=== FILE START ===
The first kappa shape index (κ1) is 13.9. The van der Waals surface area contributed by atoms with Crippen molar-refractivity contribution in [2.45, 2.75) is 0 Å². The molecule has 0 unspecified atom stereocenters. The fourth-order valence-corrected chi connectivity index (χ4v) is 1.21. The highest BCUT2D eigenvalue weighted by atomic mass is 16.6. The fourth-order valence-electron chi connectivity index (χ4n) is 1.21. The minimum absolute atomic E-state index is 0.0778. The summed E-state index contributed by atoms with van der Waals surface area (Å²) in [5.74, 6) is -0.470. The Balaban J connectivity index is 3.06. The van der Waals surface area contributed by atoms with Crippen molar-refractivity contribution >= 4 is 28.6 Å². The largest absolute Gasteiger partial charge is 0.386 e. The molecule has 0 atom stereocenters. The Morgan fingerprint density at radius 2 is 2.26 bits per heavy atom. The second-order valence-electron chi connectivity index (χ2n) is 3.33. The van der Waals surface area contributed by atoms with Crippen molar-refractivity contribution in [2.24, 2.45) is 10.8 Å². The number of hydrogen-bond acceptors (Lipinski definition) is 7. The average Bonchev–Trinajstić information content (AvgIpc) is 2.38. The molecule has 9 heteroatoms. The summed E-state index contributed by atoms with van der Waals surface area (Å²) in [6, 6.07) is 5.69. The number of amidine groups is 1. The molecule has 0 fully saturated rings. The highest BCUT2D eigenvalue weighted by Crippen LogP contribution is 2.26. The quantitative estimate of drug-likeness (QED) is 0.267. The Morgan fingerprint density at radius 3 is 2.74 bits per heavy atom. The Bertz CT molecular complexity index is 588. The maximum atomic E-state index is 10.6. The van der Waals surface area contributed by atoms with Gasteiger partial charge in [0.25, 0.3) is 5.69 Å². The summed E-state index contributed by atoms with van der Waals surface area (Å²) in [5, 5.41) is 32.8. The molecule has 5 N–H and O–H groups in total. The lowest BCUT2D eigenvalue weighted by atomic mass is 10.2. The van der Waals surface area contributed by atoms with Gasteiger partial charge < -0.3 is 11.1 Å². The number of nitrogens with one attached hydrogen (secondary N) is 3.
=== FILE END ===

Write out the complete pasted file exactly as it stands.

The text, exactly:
The first kappa shape index (κ1) is 13.9. The van der Waals surface area contributed by atoms with Crippen molar-refractivity contribution in [2.45, 2.75) is 0 Å². The molecule has 0 unspecified atom stereocenters. The fourth-order valence-corrected chi connectivity index (χ4v) is 1.21. The highest BCUT2D eigenvalue weighted by atomic mass is 16.6. The fourth-order valence-electron chi connectivity index (χ4n) is 1.21. The minimum absolute atomic E-state index is 0.0778. The summed E-state index contributed by atoms with van der Waals surface area (Å²) in [5.74, 6) is -0.470. The Balaban J connectivity index is 3.06. The van der Waals surface area contributed by atoms with Crippen molar-refractivity contribution >= 4 is 28.6 Å². The largest absolute Gasteiger partial charge is 0.386 e. The molecule has 0 atom stereocenters. The Morgan fingerprint density at radius 2 is 2.26 bits per heavy atom. The second-order valence-electron chi connectivity index (χ2n) is 3.33. The van der Waals surface area contributed by atoms with Crippen molar-refractivity contribution in [2.24, 2.45) is 10.8 Å². The number of hydrogen-bond acceptors (Lipinski definition) is 7. The average Bonchev–Trinajstić information content (AvgIpc) is 2.38. The molecule has 9 heteroatoms. The summed E-state index contributed by atoms with van der Waals surface area (Å²) in [6, 6.07) is 5.69. The number of amidine groups is 1. The molecule has 0 fully saturated rings. The highest BCUT2D eigenvalue weighted by Crippen LogP contribution is 2.26. The quantitative estimate of drug-likeness (QED) is 0.267. The Morgan fingerprint density at radius 3 is 2.74 bits per heavy atom. The Bertz CT molecular complexity index is 588. The maximum atomic E-state index is 10.6. The van der Waals surface area contributed by atoms with Gasteiger partial charge in [0.25, 0.3) is 5.69 Å². The summed E-state index contributed by atoms with van der Waals surface area (Å²) in [5, 5.41) is 32.8. The molecule has 5 N–H and O–H groups in total. The lowest BCUT2D eigenvalue weighted by atomic mass is 10.2. The van der Waals surface area contributed by atoms with Gasteiger partial charge < -0.3 is 11.1 Å². The number of nitrogens with one attached hydrogen (secondary N) is 3.